New ones were just not to be had which meant having new ones fabricated. Yikes! That's gonna cost ya'! We found a firm down in Texas, formerly from Tacoma, that knew exactly what we needed and they agreed to make them. I'd heard ceramic coating them would also add to their lifetime so I had that done, too. Once the finished new stainless steel risers were built, they were shipped to a firm in Auburn, Washington to receive their coating of ceramic. They arrived  on my doorstep a couple of weeks ago ready to install.

However, my mechanic also found the manicoolers to be in questionable condition and recommended they be boiled out and pressure tested. That was done by Whatcom Radiator. The test came back that they had some leakage that needed to be repaired. They explained that if they were not repaired the engines would probably suffer a catastrophic failure within the coming year. Double Yikes! Yes, please fix it!

Those repairs were made and a couple of days ago, they called to say they were ready. About $400 was much better news than the tens of thousands I would have paid had I ignored my mechanic's advice.

So, this weekend, my mechanic will dive into the engine room and put things back together. Approximately $4, 000 later my cooling system will be like new. I am told I should see increased speed as a result and engines running at cooler temps. This I look forward to.

In the meantime, several other, more cosmetic projects will haveto be postponed until next season since so much had to unexpectedly be spent on the engine project. So, no new furniture for the flybridge this summer. My water and waste system monitors will have to wait too. Oh, well!

Saturday, January 5, 2019

Took my Honda generator down to Hardware Sales small engine repair shop yesterday. They advertised a tune-up special and since I have not been able to get the generator to start I thought maybe they could clean up the carb and do any other maintenance it might need. It has VERY low hours on it so I really wantto keep it ingood shape. I use it aboard the boat as a way to top off the batterieswhen we are not on shore power for more than a few days. Itis a marine model meaning it hasa shore power cable plug built into it. So I simply plug in the sore power cable into the generator and the other endinto the side of the boat and crank up the generator. I keep the generator up on the cockpit roof so it is out in the open. No exhaust issues that way. The Honda is often described as the option most boaters go towhen they have no genset, don't want to spend the thousands ir would take to install one and and want the capablity of a generator. Many complain that a portabe generator is a CO hazard but claim the Honda, when properly vented, is less of a hazard. I don't know. I just know our Honda has been great without any sign of a hazardous situation. We do have CO detectors aboard. The Honda is also much quieter than most portable generators on the market so it is less likely to set off complaint from neighbor boaters.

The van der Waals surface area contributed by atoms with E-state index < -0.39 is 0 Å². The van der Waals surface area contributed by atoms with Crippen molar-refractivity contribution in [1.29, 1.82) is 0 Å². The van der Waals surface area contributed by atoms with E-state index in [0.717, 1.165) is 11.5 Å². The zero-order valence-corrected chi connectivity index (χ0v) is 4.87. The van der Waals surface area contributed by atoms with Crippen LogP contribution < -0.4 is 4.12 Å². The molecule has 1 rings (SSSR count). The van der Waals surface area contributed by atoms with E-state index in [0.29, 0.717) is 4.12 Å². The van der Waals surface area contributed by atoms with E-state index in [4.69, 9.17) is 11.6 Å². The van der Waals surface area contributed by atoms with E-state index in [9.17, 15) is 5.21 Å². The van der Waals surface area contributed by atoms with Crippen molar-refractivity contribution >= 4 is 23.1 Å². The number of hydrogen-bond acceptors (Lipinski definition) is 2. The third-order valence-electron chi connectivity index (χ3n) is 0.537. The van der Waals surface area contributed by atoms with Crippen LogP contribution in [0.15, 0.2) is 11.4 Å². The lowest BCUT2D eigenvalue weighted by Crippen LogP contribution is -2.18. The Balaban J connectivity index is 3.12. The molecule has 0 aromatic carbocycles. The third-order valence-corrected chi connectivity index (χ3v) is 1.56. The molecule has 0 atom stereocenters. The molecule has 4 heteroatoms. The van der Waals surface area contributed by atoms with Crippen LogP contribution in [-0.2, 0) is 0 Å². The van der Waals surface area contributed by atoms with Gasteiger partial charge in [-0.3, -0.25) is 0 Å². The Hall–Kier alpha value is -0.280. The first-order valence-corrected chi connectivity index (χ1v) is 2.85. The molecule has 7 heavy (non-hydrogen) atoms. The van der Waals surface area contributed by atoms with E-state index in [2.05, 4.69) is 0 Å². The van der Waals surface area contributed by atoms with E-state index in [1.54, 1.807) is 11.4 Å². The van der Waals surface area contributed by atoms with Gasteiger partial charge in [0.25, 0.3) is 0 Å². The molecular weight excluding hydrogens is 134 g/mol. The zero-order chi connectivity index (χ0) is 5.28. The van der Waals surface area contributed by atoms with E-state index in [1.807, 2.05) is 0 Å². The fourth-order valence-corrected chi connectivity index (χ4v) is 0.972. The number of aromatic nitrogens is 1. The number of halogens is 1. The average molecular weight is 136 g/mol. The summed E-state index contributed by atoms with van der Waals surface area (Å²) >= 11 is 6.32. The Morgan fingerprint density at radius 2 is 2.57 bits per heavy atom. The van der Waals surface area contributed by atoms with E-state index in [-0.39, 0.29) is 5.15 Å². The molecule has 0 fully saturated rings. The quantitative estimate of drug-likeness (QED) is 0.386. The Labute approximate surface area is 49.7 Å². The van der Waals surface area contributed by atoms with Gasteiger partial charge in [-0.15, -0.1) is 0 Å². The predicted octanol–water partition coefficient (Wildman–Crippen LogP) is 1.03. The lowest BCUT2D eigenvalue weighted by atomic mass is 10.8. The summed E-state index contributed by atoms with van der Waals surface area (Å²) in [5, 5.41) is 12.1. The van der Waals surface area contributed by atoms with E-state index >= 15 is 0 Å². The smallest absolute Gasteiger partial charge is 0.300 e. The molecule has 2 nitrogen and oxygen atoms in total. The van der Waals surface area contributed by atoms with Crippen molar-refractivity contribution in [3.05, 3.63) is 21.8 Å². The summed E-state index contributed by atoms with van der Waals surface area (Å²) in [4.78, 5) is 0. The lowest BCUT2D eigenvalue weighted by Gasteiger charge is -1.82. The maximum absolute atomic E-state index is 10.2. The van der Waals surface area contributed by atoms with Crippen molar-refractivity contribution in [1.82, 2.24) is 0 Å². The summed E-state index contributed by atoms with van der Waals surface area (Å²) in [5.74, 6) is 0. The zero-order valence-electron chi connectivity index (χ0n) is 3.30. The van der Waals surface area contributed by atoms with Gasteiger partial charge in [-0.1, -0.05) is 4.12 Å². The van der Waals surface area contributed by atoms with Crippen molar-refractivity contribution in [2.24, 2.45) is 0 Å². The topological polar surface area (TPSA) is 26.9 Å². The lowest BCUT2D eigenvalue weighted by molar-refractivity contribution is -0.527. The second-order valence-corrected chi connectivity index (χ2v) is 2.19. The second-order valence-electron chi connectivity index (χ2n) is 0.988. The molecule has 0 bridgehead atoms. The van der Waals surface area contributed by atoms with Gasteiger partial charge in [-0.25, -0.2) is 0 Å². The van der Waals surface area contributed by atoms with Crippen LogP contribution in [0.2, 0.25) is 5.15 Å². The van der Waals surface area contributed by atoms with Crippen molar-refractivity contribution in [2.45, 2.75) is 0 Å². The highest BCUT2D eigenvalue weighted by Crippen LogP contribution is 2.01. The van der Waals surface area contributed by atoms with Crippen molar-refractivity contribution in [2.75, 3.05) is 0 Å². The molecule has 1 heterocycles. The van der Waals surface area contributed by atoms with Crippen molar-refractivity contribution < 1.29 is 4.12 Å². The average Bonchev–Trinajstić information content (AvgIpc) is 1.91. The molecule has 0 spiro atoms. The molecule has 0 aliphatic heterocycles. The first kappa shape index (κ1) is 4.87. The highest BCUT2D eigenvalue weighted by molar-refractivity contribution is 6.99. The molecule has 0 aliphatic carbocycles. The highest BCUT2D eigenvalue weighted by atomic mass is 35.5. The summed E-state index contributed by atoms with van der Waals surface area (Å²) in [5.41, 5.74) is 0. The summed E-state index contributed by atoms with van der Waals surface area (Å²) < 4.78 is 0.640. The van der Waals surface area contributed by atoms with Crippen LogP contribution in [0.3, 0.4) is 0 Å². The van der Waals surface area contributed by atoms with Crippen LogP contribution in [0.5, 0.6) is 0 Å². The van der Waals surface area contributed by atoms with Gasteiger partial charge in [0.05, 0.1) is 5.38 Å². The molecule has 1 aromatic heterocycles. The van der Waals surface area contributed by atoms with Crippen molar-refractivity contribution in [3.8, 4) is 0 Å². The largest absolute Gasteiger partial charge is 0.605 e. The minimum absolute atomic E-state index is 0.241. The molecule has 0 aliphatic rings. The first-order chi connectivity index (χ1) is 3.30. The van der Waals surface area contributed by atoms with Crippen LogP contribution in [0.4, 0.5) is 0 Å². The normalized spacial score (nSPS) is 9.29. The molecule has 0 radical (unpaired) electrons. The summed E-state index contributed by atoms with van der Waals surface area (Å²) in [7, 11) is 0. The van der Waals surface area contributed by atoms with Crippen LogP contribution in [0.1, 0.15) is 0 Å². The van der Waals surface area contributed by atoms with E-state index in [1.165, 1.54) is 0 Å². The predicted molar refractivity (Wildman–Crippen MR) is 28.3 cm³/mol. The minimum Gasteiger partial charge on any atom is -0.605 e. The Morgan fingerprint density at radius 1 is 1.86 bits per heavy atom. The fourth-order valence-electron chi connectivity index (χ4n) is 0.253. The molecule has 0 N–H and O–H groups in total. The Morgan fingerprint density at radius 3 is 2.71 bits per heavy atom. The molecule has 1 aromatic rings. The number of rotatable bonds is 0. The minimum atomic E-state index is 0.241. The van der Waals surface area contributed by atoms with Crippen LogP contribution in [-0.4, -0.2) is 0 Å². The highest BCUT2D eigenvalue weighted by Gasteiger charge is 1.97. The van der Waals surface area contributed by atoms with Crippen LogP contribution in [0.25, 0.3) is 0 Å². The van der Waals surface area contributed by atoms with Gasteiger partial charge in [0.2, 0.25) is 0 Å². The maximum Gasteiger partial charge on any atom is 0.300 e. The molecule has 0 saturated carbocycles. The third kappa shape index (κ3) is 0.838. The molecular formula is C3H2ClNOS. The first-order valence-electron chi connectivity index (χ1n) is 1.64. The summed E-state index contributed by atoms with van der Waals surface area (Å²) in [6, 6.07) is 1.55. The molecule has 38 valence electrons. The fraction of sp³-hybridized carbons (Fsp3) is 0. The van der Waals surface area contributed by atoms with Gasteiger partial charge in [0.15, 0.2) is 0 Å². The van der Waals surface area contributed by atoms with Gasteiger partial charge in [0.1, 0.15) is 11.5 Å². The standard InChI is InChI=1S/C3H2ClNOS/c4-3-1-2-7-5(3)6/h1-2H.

Back to my story. Hardwares Sales saidthey would also fill the generator with synthetic fuel because it was more stable when the generator was not used for long periods of time like over the winter. The issue is that regular gas sittingin the unit tends to gum up those tiny injectors that inject the fuel into the cylinder making it difficult or impossible to start the engine when you need it. That forces you to take apart the carberator and clean it before the unit can be used again.The cost is usually arounf $80-100 for this service. I have been having to do this with my Honda dinghy outboard nearly every year and now my generator. Hardware Sales solution is to use synthetic fuel except whenever you are actually going to use the units. Then run regular fuel sans ethanol. Then as the use comes to an end each season, dump the fuel and run synthetic fuel through the system ridding it of regular fuel and leaving synthetic fuel in the lines. That way the engine is ready for non-use during the winter months. I don't know if this is a good idea but I am willling to give it a shot. The downside? A galllon of the sunthetic fuel runs $20 and I haven't found a less expensive source. So it is pricey but, as the Hardware Sales guy put it, you can pay $20 for the fuel or pay him $80-100 every year to fix the resulting problem. Well, when you put it that way....